Figure 2. SEM images of the different CPE membranes (A, CPE-0; B, CPE-CT; C, CPE-LCT) and the partial enlarged SEM image of area 1 (D).
Table 1. Porosity, uptake rate, tensile strength, ionic conductivity, activation energy, and lithium ion transference number of different CPE membranes at room temperature.
Figure 3 demonstrates the XRD patterns of the as-prepared Li0.1Ca0.9TiO3 powders and different CPE membranes. It can be observed from Figure 3 that the XRD patterns of the doped CPE membranes present distinct differences compared to the pristine P(VDF-HFP) one, in which the characteristic diffraction peaks of the polymer matrix P(VDF-HFP) at around 18.3 and 26.6° disappear and the one at 20.0° gets weak. Those results suggest that adding inorganic particles into the polymer matrix can impair the crystallinity of the polymer electrolyte membranes and release more amorphous areas for lithium ions transfer, which are the same as our previous results (Wang et al., 2018c). What is noteworthy is that the CPE-LCT membrane demonstrated in Figure 3 presents the weakest intensity, and we have reasons to speculate that the CPE-LCT may have high ionic conductivity at room temperature, which can be partly attributed to the Lewis acid-base interactions between the doped particles and the polymer chains, and partly to the increasing amorphous areas (Xiao et al., 2014a). Moreover, the new peak can be observed at 32.6° in the doped CPE membranes, which can be ascribed to the characteristic diffraction peak of the as-synthesized perovskite Li0.1Ca0.9TiO3 inorganic particles that are well indexed to the JCPDS#82-0228.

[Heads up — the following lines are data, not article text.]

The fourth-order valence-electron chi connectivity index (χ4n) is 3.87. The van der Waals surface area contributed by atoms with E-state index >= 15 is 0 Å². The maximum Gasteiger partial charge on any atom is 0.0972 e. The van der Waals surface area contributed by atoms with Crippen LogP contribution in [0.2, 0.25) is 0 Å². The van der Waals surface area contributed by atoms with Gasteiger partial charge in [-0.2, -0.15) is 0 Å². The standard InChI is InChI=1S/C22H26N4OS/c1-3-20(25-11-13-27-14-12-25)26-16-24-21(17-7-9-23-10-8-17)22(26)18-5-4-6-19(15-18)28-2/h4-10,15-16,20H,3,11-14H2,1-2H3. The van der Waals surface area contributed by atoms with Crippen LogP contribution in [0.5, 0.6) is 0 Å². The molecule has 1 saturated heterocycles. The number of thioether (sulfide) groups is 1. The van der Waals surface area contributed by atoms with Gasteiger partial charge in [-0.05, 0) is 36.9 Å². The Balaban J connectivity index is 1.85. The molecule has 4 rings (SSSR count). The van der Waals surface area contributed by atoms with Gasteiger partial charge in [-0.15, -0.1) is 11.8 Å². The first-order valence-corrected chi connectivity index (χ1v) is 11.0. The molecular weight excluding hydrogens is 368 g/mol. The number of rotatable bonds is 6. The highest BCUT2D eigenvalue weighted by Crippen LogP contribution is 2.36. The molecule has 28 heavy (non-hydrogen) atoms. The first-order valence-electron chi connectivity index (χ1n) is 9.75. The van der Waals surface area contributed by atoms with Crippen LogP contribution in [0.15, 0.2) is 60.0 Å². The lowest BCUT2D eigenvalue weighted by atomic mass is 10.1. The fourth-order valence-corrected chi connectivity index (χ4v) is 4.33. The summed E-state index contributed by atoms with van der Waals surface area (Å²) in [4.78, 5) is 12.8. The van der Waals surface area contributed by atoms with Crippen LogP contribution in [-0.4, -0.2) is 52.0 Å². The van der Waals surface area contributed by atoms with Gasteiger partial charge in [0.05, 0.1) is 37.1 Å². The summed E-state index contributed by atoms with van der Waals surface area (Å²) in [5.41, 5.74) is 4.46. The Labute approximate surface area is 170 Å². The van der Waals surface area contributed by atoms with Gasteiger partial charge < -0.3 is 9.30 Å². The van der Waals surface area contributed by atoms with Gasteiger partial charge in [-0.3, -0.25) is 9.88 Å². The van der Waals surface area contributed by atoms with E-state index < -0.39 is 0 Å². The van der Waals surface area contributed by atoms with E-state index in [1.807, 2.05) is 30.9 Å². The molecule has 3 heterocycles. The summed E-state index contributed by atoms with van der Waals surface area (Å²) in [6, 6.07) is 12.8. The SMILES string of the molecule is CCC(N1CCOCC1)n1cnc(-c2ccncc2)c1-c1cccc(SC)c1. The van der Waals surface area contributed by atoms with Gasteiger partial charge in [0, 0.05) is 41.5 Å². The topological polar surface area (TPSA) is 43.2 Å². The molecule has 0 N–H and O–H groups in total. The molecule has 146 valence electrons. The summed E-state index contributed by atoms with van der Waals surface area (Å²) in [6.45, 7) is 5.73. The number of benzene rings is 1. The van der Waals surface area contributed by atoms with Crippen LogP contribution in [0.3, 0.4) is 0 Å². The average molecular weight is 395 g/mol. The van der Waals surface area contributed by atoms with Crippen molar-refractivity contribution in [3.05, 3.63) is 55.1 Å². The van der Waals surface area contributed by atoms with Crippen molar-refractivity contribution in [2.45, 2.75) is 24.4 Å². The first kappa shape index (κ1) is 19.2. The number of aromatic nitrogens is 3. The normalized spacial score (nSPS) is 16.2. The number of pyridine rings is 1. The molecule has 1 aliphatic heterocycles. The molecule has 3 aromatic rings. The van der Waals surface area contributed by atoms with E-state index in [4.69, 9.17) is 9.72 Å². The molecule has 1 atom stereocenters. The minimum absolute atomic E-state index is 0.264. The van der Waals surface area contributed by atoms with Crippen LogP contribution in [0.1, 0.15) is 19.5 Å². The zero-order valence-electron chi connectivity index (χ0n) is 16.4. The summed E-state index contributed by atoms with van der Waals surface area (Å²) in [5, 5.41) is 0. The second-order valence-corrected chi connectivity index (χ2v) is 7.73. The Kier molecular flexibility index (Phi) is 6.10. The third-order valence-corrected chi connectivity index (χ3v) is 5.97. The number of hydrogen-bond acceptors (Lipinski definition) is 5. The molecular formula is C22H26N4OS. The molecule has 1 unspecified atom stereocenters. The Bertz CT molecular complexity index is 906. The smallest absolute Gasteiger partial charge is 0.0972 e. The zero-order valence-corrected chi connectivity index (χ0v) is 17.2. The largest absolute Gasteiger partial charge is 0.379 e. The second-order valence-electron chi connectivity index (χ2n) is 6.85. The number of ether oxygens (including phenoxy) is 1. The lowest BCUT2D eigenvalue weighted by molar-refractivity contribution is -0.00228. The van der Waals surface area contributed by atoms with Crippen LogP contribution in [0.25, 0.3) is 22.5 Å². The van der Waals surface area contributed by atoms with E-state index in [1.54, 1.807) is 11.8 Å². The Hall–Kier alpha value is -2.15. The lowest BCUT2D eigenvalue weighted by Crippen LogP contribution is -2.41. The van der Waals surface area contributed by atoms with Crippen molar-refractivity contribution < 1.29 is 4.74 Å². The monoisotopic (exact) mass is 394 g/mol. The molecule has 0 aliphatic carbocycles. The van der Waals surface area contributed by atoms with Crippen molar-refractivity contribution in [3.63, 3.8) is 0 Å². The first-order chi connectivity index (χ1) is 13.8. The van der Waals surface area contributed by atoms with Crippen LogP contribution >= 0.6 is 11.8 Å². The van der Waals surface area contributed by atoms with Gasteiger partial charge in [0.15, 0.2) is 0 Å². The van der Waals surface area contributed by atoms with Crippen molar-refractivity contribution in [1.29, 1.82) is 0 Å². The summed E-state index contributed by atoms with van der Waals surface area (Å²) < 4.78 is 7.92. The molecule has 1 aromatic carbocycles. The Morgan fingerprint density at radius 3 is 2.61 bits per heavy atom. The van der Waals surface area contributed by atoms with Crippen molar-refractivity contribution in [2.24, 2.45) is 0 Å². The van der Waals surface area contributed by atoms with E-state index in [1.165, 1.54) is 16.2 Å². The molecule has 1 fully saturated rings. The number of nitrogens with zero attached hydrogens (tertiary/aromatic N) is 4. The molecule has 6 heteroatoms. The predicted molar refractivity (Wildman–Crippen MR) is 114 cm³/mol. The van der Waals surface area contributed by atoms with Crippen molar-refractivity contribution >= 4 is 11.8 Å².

To further investigate the ionic conductivity of the as-prepared CPEs, we have tested the EIS pots of the assembled SS/CPE/SS battery at different temperatures and the corresponding curves on reciprocal temperature dependence of ionic conductivity are demonstrated in Figure 4A. It can be distinctly discovered that the curve of the SS/CPE-LCT/SS battery is always above the other ones, which indicates the CPE doped with Li0.1Ca0.9TiO3 powders may possess the highest ionic conductivity. The ionic conductivity at room temperature of the various CPEs is demonstrated in Table 1, in which the value of the CPE-0, CPE-CT, and CPE-LCT is about 1.954, 2.818, and 3.947 mS cm−1, respectively. As displayed in Figure 4A, the plots of the reciprocal temperature vs. ionic conductivity can well fitted by the Arrhenius equation, which indicates that the lithium ions transfer in the CPEs system is mainly attributed to the free diffusions rather than the hopping movements elaborated in our previous work (Xiao et al., 2014b, 2016, 2018; Wang et al., 2018a). The lithium ions can easily migrate from the inside of the spherical-like and honeycomb structural Li0.1Ca0.9TiO3 particles to the interface between the electrodes and the as-prepared CPEs to participate into the intercalation and deintercalation processes in the CPEs system. The corresponding threshold energy of the lithium ions transfer for the different CPEs is calculated and listed in Table 1. As demonstrated in Table 1, the CPE-LCT has the lowest activation energy of about 4.019 KJ mol−1. The highest ionic conductivity with the lowest activation energy at room temperature of the as-prepared CPE-LCT can be explained as the following reasons. Firstly, the appropriate size and uniform distribution of the micropores in the as-fabricated CPE-LCT membrane can adsorb and hold more liquid electrolytes, which can significantly promote the ionic conductivity of the system. Secondly, the Lewis acid-base interactions between the added inorganic particles and the polymer matrix can release more amorphous areas for lithium ions transfer (Xiao et al., 2018). Moreover, the lithium ions can migrate in the extra passageways provided by the abundant and interpenetrated micropores in the as-prepared honeycomb structural Li0.1Ca0.9TiO3 particles. The as-synthesized Li0.1Ca0.9TiO3 particles can not only dramatically enhance the ionic conductivity, but also improve the mechanical strength of the corresponding doped CPE membranes at the same time, which are principally ascribed to the excellent mechanical performance of the unique spherical-like and honeycomb structure. As displayed in Figure 4B, the mechanical strength is sharply enhanced from 18.84 MPa of the CPE-0 membrane, to 26.87 MPa of the CPE-CT one, and to 27.32 MPa of the CPE-LCT one. Moreover, the elongations of the CPE-CT and CPE-LCT membranes are also apparently greater than the one of the CPE-0 membrane, in which the elongation at the critical point is about 19.7 and 21.4% for the CPE-CT and CPE-LCT membranes, respectively, and the value is only 13.1% for the pure one. Those results can be ascribed to the more crosslinking sites provided by the doped particles, which can well improve the flexibility of the as-prepared polymer electrolyte membranes to enhance the battery performance.